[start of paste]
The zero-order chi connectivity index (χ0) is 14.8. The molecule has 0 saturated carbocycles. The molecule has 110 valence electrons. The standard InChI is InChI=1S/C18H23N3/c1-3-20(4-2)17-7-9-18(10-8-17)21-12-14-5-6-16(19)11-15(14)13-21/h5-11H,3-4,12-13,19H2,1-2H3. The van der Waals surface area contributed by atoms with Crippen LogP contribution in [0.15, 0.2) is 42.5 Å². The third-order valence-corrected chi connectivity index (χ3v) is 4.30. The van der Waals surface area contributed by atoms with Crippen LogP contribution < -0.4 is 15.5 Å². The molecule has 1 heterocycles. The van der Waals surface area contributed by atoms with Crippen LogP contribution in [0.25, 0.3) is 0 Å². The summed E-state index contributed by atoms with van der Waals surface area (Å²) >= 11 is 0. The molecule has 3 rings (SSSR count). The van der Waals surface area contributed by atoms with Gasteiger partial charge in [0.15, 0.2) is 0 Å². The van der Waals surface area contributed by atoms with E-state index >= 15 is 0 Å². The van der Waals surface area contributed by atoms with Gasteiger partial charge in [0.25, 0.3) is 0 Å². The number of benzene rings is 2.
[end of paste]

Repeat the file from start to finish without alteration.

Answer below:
The zero-order chi connectivity index (χ0) is 14.8. The molecule has 0 saturated carbocycles. The molecule has 110 valence electrons. The standard InChI is InChI=1S/C18H23N3/c1-3-20(4-2)17-7-9-18(10-8-17)21-12-14-5-6-16(19)11-15(14)13-21/h5-11H,3-4,12-13,19H2,1-2H3. The van der Waals surface area contributed by atoms with Crippen LogP contribution in [0.15, 0.2) is 42.5 Å². The third-order valence-corrected chi connectivity index (χ3v) is 4.30. The van der Waals surface area contributed by atoms with Crippen LogP contribution < -0.4 is 15.5 Å². The molecule has 1 heterocycles. The van der Waals surface area contributed by atoms with Crippen LogP contribution in [0.25, 0.3) is 0 Å². The summed E-state index contributed by atoms with van der Waals surface area (Å²) >= 11 is 0. The molecule has 3 rings (SSSR count). The van der Waals surface area contributed by atoms with Gasteiger partial charge in [0.15, 0.2) is 0 Å². The van der Waals surface area contributed by atoms with E-state index >= 15 is 0 Å². The van der Waals surface area contributed by atoms with Gasteiger partial charge in [0.25, 0.3) is 0 Å². The number of benzene rings is 2.